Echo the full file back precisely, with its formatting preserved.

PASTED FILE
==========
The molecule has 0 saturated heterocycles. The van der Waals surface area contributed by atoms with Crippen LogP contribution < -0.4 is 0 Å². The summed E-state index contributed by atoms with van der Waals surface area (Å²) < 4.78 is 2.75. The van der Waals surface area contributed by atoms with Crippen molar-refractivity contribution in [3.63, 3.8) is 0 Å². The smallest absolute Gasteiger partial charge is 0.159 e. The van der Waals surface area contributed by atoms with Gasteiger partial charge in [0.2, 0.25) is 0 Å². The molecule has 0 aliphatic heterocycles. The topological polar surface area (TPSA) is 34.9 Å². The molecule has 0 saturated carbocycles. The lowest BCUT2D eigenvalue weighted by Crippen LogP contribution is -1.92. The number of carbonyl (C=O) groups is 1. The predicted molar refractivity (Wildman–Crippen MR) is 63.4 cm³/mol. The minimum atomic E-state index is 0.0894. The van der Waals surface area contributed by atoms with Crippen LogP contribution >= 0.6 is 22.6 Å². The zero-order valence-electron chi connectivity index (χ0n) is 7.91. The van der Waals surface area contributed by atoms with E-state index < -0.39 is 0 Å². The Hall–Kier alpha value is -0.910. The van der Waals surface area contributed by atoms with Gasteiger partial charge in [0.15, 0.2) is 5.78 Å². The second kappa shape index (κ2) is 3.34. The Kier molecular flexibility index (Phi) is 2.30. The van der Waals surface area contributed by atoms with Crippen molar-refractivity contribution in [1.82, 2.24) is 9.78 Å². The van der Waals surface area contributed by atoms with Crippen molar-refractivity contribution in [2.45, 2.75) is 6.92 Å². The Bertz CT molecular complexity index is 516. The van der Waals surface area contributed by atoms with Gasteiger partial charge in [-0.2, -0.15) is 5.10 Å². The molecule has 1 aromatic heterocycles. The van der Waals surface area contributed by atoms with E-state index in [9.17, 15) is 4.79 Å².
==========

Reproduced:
The molecule has 0 saturated heterocycles. The van der Waals surface area contributed by atoms with Crippen LogP contribution < -0.4 is 0 Å². The summed E-state index contributed by atoms with van der Waals surface area (Å²) < 4.78 is 2.75. The van der Waals surface area contributed by atoms with Crippen molar-refractivity contribution in [3.63, 3.8) is 0 Å². The smallest absolute Gasteiger partial charge is 0.159 e. The van der Waals surface area contributed by atoms with Gasteiger partial charge in [0.2, 0.25) is 0 Å². The molecule has 0 aliphatic heterocycles. The topological polar surface area (TPSA) is 34.9 Å². The molecule has 0 saturated carbocycles. The lowest BCUT2D eigenvalue weighted by Crippen LogP contribution is -1.92. The number of carbonyl (C=O) groups is 1. The predicted molar refractivity (Wildman–Crippen MR) is 63.4 cm³/mol. The minimum atomic E-state index is 0.0894. The van der Waals surface area contributed by atoms with Crippen LogP contribution >= 0.6 is 22.6 Å². The zero-order valence-electron chi connectivity index (χ0n) is 7.91. The van der Waals surface area contributed by atoms with E-state index < -0.39 is 0 Å². The Hall–Kier alpha value is -0.910. The van der Waals surface area contributed by atoms with Gasteiger partial charge in [0.15, 0.2) is 5.78 Å². The second kappa shape index (κ2) is 3.34. The Kier molecular flexibility index (Phi) is 2.30. The van der Waals surface area contributed by atoms with Crippen molar-refractivity contribution in [1.82, 2.24) is 9.78 Å². The van der Waals surface area contributed by atoms with Crippen molar-refractivity contribution in [2.45, 2.75) is 6.92 Å². The Bertz CT molecular complexity index is 516. The van der Waals surface area contributed by atoms with Gasteiger partial charge in [-0.2, -0.15) is 5.10 Å². The molecule has 1 aromatic heterocycles. The van der Waals surface area contributed by atoms with E-state index in [9.17, 15) is 4.79 Å².